Lawyers for the former Colombian President Alvaro Uribe have argued that comments made by the U.S. government over three weeks ago with regard to the request for his testimony in the case against U.S. coal company Drummond ensures his immunity.
On March 31, the U.S. State Department, through the issuance of a Statement of Interest (SOI), urged the federal judge handling the case against Drummond in Birmingham, Alabama, to move cautiously and explore every other legal avenue for obtaining testimony before demanding Uribe undergo questioning.
This, say Uribe’s lawyers, “solves” any doubts over the status of Uribe’s immunity from being forced to testify, despite the U.S. government stopping short of explicitly saying he has it, reported El Tiempo Thursday.
The group argued furthermore that the court must prove that any possible illegal acts carried out by Uribe while president were not committed under the umbrella of “official duties,” a guise that helps instill the premise of immunity. So far, they say, the court has been unable to prove this, thus putting significant flaws in their request.
The team of lawyers, led by former White House counsel Gregory Craig, added that the State Department’s request to the judge extends to Uribe’s functions as a government official prior to his presidency from 2002 when he served as a governor and senator.
In an indirect response to Uribe’s lawyers, the Plaintiffs stated their recognition of the SOI as being a suggestion that Uribe be granted limited immunity for official acts, adding that this is why they are only seeking to depose Uribe on the grounds of illegal actions that do not fall under the title of official acts.
However, the Plaintiffs argued that the U.S. request to “exhaust” all other legal avenues before bringing Uribe to testify has no legal authority, citing past cases in the U.S. where officials – among them former President Ronald Reagan – had to attend depositions. Furthermore, the U.S. statement in no way challenges the “relevance or necessity of Mr. Uribe’s testimony,” and makes erroneous factual assumptions that the Plaintiffs have not already sought to obtain information through other legal avenues. Thus, it appears the underlying premise for the U.S. seeking to shield Uribe from being called to testify is tenuous.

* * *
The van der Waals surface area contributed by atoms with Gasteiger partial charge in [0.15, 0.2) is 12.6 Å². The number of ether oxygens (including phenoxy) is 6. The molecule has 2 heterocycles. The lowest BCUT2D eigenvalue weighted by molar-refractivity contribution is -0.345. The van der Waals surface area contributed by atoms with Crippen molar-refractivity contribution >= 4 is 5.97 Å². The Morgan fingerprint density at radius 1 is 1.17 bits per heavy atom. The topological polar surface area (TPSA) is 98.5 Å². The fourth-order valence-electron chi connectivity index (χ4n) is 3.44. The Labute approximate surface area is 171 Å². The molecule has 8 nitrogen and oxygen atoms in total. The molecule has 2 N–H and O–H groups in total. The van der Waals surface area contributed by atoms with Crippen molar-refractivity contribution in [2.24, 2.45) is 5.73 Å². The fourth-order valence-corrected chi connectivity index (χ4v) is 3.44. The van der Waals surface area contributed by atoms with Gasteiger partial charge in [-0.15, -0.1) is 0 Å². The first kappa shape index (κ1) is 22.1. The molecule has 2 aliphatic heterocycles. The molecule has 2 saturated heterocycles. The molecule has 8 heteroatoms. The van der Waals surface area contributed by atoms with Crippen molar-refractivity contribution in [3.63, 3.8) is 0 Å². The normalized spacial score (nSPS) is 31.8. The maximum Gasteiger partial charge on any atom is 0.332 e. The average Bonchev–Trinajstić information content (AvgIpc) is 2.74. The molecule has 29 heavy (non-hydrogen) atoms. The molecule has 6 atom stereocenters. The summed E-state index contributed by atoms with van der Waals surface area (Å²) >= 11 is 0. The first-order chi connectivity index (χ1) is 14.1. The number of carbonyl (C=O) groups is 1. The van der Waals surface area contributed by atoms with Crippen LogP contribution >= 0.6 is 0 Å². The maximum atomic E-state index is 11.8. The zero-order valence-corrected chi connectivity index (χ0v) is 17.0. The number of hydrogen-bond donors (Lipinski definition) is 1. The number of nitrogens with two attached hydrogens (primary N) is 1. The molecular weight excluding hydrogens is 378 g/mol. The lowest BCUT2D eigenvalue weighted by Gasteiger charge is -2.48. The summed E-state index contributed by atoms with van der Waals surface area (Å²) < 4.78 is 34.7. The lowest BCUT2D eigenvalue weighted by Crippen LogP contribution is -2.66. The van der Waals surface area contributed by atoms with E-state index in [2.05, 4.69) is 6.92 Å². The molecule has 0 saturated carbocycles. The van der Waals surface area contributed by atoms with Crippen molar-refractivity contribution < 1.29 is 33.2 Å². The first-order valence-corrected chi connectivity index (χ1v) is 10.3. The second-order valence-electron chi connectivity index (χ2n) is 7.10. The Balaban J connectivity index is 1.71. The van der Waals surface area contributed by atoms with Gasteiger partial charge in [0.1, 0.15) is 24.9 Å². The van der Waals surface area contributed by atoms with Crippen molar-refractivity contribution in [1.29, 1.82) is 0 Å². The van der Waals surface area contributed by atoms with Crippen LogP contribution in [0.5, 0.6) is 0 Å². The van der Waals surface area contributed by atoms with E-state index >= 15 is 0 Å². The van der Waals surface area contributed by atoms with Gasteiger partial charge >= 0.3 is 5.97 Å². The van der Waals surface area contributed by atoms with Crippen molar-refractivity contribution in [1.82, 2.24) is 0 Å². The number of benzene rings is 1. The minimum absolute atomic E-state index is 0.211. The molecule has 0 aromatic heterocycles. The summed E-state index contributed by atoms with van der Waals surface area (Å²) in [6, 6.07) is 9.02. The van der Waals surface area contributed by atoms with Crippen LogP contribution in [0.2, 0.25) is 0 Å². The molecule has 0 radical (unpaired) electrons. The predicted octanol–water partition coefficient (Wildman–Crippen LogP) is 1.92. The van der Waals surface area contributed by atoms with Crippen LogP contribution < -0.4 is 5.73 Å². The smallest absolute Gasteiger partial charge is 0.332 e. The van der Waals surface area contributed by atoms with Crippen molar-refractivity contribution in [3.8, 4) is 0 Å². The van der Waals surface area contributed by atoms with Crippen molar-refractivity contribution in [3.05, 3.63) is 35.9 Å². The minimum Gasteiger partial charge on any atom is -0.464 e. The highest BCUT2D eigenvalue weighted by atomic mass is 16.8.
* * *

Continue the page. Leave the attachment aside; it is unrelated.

The suit against Drummond coal company was filed by victims of paramilitary violence who claim that the company contracted the now demobilized paramilitary group the AUC as a security force between 1999 and 2005. In this time period, 116 civilians were killed by the group in the region where the coal company operates.
Uribe was first ordered to testify in the case in November last year when he was subpoenaed while serving as a guest lecturer at Georgetown University, Washington D.C.
The attorney representing the victim’s families, Terry Collingsworth, claims that the former president “knows the levels of cooperation between the armed forces and the AUC, specifically in regions like Cesar where Drummond was active,” making his testimony a required component of the case, regardless of the political position he once held. As Mr Collingsworth remarked in correspondence with Colombia Reports, “Uribe is not above the law.”
The subpoena was instantly rejected by both Drummond and Uribe himself who failed to show on the date that he was asked to give testimony. In addition, a little over a week after the order was issued against Uribe, the Colombian ambassador to Washington, Gabriel Silva, formally requested the U.S. government to grant Uribe immunity on the grounds that he had served as a head of state, an exceptional request given that this type of immunity is usually reserved for sitting heads of state.